Up until two weeks ago I would have said that Billy Volek was also a good get, even though he’s only a short-term solution in Tennessee (keeping the seat warm for Vince Young). However the fact that the Titans signed Kerry Collins tells you two things: one, that Vince Young probably will not play this year, but just watch and two, Tennessee’s brass has no confidence in Volek. When you bring in a starter like Kerry Collins who is somewhat proven (or at least as much as proven can be), you are not bringing him in merely to observe and look pretty. This is not that much different than Oakland did back in 2004, when they brought in Kerry Collins as a backup/insurance for Rich Gannon. And, again, that was also a no-confidence vote in Marques Tuiasosopo, who has been in Oakland forever but has hardly played.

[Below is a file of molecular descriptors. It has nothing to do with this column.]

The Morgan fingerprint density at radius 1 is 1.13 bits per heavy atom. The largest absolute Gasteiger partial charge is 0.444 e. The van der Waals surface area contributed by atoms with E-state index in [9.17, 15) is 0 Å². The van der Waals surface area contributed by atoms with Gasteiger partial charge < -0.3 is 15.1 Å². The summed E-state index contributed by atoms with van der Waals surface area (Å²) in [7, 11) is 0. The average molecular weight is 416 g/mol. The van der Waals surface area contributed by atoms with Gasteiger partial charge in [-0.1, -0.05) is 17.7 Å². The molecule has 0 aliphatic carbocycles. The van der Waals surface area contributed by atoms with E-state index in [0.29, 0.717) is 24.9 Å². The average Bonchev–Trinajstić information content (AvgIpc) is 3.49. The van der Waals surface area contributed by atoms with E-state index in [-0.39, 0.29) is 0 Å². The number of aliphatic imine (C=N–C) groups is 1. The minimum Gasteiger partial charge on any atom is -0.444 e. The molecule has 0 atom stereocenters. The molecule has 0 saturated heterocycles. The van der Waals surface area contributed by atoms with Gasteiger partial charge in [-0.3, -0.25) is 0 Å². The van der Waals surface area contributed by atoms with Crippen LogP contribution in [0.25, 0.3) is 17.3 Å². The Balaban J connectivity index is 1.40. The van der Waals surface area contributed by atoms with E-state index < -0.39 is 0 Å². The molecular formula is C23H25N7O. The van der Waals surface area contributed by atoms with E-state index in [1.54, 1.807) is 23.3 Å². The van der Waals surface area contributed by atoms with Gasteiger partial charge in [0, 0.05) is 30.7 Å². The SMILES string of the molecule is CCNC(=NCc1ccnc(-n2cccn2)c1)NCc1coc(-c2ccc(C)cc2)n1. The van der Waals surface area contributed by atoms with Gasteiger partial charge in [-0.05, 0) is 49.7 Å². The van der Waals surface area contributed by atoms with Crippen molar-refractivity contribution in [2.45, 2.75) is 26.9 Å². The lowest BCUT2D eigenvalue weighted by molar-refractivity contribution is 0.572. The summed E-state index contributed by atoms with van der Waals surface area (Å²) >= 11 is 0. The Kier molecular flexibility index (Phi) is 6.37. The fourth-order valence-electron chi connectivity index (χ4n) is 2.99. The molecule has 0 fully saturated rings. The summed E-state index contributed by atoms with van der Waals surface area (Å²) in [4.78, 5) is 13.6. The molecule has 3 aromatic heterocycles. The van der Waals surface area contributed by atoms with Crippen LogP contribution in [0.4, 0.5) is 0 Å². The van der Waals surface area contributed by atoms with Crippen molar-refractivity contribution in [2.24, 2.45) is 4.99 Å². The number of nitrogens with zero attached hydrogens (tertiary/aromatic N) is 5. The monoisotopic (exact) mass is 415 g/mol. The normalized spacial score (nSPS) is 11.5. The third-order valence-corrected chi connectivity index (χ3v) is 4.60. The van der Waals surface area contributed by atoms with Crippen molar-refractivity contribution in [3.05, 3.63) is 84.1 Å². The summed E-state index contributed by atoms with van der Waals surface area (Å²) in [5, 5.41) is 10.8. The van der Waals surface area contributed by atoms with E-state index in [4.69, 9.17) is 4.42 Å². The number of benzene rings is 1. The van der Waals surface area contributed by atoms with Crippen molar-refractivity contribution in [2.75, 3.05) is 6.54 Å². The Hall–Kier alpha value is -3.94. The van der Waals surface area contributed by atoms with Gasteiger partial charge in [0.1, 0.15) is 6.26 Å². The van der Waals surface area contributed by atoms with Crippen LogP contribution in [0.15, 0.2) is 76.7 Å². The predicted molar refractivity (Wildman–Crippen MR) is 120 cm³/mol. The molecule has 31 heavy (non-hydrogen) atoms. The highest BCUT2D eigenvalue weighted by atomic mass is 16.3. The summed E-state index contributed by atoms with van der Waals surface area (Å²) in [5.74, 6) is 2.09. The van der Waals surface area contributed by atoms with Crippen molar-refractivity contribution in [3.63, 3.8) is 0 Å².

Not too many wild cards here. Ryan Moats is intriguing in that he’s got some of Brian Westbrook’s characteristics but he’s unproven. Eric Parker is not bad but probably not someone you would keep. Charles Rogers, it is safe to say, was a washout.
Although Derek clearly earned the championship last year, it bears mentioning that, in 2004, a score of 1912 (the winning score) would have only finished fifth. That’s right, fifth. Granted, the spots from 2-4 were pretty tight, as the spots for 3-6 were this year, but there were more points and the league was more top heavy. To take it a step further, of the money finishers in ’05, only Derek would have finished in the money. Greg would have been more than 60 points out of fifth and last year’s 5th place finisher (Bob SR) would have finished 8th. The short answer is just that there were more points overall in the league in 2004. Just one of those things. But you win by doing the best given the rules in place and managing the circumstances. Derek did the best at both and so he won.
Anyhow this ends the 2006 Ameche League preview. Keep studying and I’ll see you all on Tuesday.